An Air France jet received a partial paint job after Greenpeace activists infiltrated Paris’ Charles de Gaulle Airport. Social media users expressed bafflement over how such a brazen act of vandalism was possible.
Nine members of the environmental group climbed over a fence guarding the perimeter of the airport’s tarmac on Friday morning, AFP reported. Dressed in yellow and white, the activists targeted an Air France Boeing 777 which was parked without passengers. Using a paint roller mounted on a long pole, the eco-warriors began covering a section of the aircraft in green paint. Others used ladders to climb up to the top of the plane, where they unfurled banners that read: “Is there a pilot to save the climate?” and “the solution: fewer planes.”
The group said that the stunt was a denunciation of the French government’s “greenwashing” of issues concerning environmental regulation and climate change. They also demanded a reduction in air traffic and condemned efforts to characterize air travel as eco-friendly.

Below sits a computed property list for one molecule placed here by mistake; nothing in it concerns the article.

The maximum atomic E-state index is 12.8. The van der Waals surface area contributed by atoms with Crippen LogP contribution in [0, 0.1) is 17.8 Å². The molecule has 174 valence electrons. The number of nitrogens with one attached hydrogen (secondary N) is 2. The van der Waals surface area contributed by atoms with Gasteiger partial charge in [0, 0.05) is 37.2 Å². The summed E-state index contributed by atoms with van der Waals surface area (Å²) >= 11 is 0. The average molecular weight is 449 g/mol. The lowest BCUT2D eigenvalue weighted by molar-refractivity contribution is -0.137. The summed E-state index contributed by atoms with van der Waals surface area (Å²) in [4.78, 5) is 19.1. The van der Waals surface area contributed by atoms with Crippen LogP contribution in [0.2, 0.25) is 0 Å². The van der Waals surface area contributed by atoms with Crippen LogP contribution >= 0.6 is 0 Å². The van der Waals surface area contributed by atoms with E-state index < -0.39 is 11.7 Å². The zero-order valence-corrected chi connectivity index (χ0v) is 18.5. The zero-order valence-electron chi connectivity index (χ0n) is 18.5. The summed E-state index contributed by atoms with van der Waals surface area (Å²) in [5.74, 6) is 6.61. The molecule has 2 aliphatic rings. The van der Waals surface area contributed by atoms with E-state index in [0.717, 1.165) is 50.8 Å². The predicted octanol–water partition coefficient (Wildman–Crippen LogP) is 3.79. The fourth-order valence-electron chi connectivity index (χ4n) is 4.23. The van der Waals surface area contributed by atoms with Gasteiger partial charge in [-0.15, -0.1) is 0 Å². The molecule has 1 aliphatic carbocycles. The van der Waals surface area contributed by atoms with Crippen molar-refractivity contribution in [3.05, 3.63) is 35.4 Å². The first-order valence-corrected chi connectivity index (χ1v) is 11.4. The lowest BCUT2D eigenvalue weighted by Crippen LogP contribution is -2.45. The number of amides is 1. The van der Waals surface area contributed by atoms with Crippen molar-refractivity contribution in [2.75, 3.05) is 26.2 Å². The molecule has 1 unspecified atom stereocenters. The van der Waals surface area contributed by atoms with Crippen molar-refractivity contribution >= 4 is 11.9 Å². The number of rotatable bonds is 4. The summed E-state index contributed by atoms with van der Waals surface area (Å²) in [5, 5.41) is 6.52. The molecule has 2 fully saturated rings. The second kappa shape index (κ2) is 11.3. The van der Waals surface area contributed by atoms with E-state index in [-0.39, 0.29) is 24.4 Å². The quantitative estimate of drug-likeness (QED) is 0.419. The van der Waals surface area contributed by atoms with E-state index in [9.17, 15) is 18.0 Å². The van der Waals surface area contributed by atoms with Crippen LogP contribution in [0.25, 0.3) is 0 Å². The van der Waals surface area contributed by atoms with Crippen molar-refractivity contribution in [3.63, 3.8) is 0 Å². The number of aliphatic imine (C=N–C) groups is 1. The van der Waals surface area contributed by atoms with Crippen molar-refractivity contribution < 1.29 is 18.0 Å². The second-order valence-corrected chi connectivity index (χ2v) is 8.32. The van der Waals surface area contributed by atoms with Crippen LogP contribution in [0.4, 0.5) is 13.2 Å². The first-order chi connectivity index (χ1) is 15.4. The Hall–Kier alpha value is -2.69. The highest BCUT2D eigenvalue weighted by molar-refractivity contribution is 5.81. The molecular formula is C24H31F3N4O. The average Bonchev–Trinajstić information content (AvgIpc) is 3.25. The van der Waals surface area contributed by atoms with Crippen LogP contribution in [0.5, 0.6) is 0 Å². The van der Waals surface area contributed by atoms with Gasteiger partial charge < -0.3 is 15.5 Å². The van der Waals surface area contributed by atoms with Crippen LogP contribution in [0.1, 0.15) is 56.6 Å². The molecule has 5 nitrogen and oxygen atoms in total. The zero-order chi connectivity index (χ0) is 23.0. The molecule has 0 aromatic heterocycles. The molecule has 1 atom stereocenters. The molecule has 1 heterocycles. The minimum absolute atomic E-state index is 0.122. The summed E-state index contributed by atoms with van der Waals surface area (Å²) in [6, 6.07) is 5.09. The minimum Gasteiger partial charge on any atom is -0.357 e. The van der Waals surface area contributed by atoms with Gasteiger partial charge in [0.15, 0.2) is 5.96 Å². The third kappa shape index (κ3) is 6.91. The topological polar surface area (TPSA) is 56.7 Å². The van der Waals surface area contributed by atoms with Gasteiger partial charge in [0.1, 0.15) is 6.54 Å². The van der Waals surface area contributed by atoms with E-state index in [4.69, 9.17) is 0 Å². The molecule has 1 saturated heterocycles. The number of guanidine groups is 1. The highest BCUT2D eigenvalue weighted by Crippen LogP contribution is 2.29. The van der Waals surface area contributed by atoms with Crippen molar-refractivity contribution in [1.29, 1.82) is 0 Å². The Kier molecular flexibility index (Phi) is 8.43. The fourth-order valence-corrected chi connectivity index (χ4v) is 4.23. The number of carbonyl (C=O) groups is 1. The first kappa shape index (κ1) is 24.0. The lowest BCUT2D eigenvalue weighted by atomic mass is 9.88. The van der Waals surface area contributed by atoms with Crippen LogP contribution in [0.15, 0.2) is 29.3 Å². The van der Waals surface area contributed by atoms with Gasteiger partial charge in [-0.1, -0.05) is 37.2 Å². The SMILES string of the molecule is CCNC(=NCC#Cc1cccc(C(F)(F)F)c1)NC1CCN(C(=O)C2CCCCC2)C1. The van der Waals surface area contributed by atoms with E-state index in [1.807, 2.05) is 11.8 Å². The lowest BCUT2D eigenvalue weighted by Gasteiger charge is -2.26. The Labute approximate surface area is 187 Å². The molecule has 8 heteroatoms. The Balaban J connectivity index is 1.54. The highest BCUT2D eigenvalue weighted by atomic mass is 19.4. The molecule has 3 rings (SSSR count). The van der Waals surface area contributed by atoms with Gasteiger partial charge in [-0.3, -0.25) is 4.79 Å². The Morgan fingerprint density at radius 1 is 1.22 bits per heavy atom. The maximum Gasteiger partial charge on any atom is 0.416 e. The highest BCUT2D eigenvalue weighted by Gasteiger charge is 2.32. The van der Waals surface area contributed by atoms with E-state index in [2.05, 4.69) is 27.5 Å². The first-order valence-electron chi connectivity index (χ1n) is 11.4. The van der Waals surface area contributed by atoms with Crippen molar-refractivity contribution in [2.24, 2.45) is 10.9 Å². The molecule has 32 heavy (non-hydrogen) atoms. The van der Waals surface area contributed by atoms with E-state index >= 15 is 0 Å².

Security personnel arrived at the scene after several minutes, although it’s not clear if any arrests were made. According to AFP, several of the activists refused to climb down off the plane after being ordered to do so.
Supporters applauded the stunt, but others saw it as an act of vandalism that raised serious security questions.
“So guys from Greenpeace can approach Air France planes like that? Really reassuring for safety,” read one comment.
How do they get on the tarmac???
— Rob Forth (@robinivski) March 5, 2021
Others joked that passengers have to almost strip “naked” to get through airport security, but somehow the activists were able to seemingly waltz onto the tarmac undetected.
The environmental finger-pointing comes at a time when the aviation industry has seen an unprecedented collapse in air travel due to Covid-19 restrictions. Last month, Air France-KLM reported that in 2020, passenger numbers plummeted by 67 percent, resulting in a nearly 60-percent decrease in revenues. CEO Benjamin Smith described the current lull as “the most severe crisis ever experienced by the air transport industry.”
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